One thing I love about Tolkien is his mastery of description. Take, for example, my favourite paragraph in the whole trilogy:
“A long-tilted valley, a deep gulf of shadow, ran back far into the mountains. Upon the further side, some way within the valley’s arms, high on a rocky seat upon the black knees of the Ephel Duath, stood the walls and towers of Minas Morgul. All was dark about it, earth and sky, but it was lit with light. Not the imprisoned moonlight welling through the marble walls of Minas Ithil long ago, Tower of the Moon, fair and radiant in the hollow of the hills. Paler indeed than the moon ailing in some slow eclipse was the light of it now, wavering and blowing like a noisome exhalation of decay, a corpse-light, a light that illuminated nothing.”
— “The Stairs of Cirith Ungol”, The Lord Of The Rings: The Two Towers.
Okay, people mutter about Tolkien taking three pages to describe a field of flowers (which to my mind is gross exaggeration – if anyone can find me the relevant passage I’ll happily stand corrected,) but this single paragraph tells us a lot. It sets the atmosphere: dark, grim, spooky. It shows us where Sam and Frodo are in their journey: they’re moving from the woods of fair Ithilien to a more dangerous path. It tells us a little of the history of Gondor and the spread of Mordor’s evil: this tower didn’t always belong to the enemy.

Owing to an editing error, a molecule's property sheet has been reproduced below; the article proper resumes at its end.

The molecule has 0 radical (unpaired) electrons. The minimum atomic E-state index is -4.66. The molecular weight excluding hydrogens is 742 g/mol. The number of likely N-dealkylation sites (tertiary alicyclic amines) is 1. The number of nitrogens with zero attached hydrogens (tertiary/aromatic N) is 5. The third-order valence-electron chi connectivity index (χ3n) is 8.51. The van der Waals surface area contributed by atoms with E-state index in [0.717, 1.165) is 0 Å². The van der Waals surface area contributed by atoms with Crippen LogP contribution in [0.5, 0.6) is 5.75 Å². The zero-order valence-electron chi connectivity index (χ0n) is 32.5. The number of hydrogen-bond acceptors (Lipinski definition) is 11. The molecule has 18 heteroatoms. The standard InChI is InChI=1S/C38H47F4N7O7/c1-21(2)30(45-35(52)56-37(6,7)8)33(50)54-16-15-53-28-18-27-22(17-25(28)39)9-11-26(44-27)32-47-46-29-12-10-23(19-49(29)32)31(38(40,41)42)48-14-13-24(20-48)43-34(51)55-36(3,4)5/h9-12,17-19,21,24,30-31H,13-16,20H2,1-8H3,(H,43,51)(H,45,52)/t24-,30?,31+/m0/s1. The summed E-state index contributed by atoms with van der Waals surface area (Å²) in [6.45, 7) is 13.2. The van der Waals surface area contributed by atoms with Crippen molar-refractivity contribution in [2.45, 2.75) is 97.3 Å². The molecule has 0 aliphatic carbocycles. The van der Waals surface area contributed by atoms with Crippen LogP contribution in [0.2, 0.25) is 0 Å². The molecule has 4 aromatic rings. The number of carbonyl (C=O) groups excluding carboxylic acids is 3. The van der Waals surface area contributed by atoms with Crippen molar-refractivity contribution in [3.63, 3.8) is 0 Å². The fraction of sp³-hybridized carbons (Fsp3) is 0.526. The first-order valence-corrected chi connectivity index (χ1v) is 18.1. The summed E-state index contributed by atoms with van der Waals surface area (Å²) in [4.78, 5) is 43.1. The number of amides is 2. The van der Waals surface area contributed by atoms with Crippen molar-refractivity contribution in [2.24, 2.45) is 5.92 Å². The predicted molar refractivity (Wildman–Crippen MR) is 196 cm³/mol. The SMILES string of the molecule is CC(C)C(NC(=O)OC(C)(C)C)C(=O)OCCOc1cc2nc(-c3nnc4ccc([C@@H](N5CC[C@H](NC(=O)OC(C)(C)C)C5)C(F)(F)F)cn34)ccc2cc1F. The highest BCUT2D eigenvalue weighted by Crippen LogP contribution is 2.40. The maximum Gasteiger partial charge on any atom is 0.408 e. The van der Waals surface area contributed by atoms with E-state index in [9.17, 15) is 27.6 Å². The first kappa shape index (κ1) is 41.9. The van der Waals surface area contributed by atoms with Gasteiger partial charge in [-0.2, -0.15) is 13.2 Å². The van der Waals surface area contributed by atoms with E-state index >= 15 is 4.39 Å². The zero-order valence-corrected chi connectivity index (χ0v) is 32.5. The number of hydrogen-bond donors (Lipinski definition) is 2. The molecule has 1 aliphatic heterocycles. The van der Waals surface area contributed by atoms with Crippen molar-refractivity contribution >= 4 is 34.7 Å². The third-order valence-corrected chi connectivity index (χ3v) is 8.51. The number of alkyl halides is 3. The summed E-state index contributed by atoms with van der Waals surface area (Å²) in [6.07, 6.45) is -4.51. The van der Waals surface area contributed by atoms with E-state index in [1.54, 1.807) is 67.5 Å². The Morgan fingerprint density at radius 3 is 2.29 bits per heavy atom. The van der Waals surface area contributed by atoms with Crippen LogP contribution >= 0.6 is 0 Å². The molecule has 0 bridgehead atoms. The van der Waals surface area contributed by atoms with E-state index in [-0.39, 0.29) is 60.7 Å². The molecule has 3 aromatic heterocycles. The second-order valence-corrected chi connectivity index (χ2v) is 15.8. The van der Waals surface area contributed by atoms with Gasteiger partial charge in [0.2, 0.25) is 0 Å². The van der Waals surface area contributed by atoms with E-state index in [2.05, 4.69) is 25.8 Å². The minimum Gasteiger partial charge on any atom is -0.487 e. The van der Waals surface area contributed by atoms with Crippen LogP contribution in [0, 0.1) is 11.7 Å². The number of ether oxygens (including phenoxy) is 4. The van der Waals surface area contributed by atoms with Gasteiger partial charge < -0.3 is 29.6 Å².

In short, it balances setting, backstory, and plot with deceptive simplicity. It shows us the immediate setting, alludes to the backstory, and moves the plot forward – all in one short paragraph.
Besides which, the tone of it is exquisite. That last sentence gives me shivers every time I read it.